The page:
Wednesday, May 15, 2013
Forests and Cities
Charles Walter Stansby Williams died 68 years ago today—on May 15, 1945. Along with J. R. R. Tolkien and C. S. Lewis, these three were the most influential and best known of the Inklings, although Williams came late to the group and is nowhere near as famous or influential as the other two. Williams lived and worked in London, but removed to Oxford during the second World War when many people were evacuated during the frequent bombings of the great cities of England by the Germans.
The move was fortuitous for Williams. He and Lewis had become friends, first by mail over mutual admiration of their writings, and then by rare personal visits. Williams’ evacuation to Oxford made it possible for him to attend the meetings of the Inklings for at least a short time. Lewis had become a great admirer of Williams and welcomed him with gusto to the gatherings of the Inklings.
It is a matter of impressive curiosity to me that Lewis would be so taken by Williams. I doubt that Lewis impressed easily. His relationship with Tolkien, which had been very close for many years, suffered greatly as a result of Lewis’ admiration of Williams, and never fully recovered. One facet of my curiosity is that both Lewis and Tolkien, as is evident in their writings, deplored Large Cities and Machinery and Industrialism, but Williams had quite the opposite view.
Tolkien’s love of the countryside is shown by his representation of the Shire in The Hobbit and Lord of the Rings. Trees were so beloved by him that he even made them sentient beings in the ents. By contrast, the renegade wizard Saruman turned his fortress into a factory that belched poisonous smoke, and wicked Orcs and others cut down trees at will. As Tolkien himself wrote somewhere, the Shire was essentially late 19th century rural England, with its mills and streams and woods and gentle farms. The closing chapters of Lord of the Rings show the conquered and occupied Shire turned into a barren industrialized town with many trees wantonly removed and many of its cottages torn down and replaced by sterile brick box-type buildings. It is cleansed by having these presences removed forcibly and quickly, and the Shire returned to its rural charm.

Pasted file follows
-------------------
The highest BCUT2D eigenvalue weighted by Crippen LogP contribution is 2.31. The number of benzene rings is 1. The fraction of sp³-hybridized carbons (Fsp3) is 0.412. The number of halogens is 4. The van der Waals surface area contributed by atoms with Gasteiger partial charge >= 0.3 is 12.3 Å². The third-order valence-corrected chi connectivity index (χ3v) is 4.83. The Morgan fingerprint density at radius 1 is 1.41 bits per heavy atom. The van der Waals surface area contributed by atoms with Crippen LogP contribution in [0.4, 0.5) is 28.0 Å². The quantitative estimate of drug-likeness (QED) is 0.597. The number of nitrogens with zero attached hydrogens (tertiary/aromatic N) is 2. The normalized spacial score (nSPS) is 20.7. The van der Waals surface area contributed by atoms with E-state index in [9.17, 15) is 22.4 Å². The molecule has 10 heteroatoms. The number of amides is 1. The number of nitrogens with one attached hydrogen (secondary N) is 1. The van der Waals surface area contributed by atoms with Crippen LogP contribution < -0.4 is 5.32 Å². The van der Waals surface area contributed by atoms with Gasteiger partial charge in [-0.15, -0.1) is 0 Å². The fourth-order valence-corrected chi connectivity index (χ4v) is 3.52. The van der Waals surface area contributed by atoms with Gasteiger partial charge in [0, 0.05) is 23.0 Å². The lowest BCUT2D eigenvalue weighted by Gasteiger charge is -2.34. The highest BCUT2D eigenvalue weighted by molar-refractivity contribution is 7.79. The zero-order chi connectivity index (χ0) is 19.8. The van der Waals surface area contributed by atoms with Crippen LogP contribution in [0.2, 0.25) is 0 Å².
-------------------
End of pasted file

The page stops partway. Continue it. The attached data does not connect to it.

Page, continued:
In a similar way, Lewis loved his cross-country walks with friends, and such walks feature in his fiction, such as Out of the Silent Planet. Narnia is clearly a land of villages with many woods and streams. Lantern Waste and The Wood Between the Worlds are clearly rural and peaceful. He loved his woods and the small pond a stone’s throw from his home, The Kilns, in Oxford.
By sharp contrast, Williams loved the clank of machinery and the bustle of buses, banks, and businesses in the large city. For him London was suggestive of the City of God—more than that, every large city was in some way a veritable manifestation of the Kingdom of God. In the cities, people worked in a commotion of exchange of money, goods, and services that not only suggested but factually were the Kingdom. As he wrote somewhere—I cannot place where at the moment—one cannot enter a tea shop and drink a cup of tea without touching the entire world: growers, printers, truckers, manufacturers, etc. etc., even going far back in history to the people who first harvested tea and invented crockery, built tables and chairs, and developed money, etc. etc. To him, everything was the Kingdom, and the City manifested it with euphoric excitement and joy.
Certainly, in a way both views must be correct. Putting them together makes for a stunning, eye-opening, revelatory insight into the Ways of God and the World, and such an insight changed my view of these Ways for ever.
Williams died during a rather simple surgery in Oxford. In his short time in Oxford he influenced the population, especially the student population, far more than many scholars who had lived and taught there all their lives. If I had to choose between his worldview and Tolkien and Lewis’, I confess that I’d pick the latter, but Williams has “baptized” my experience of the City too.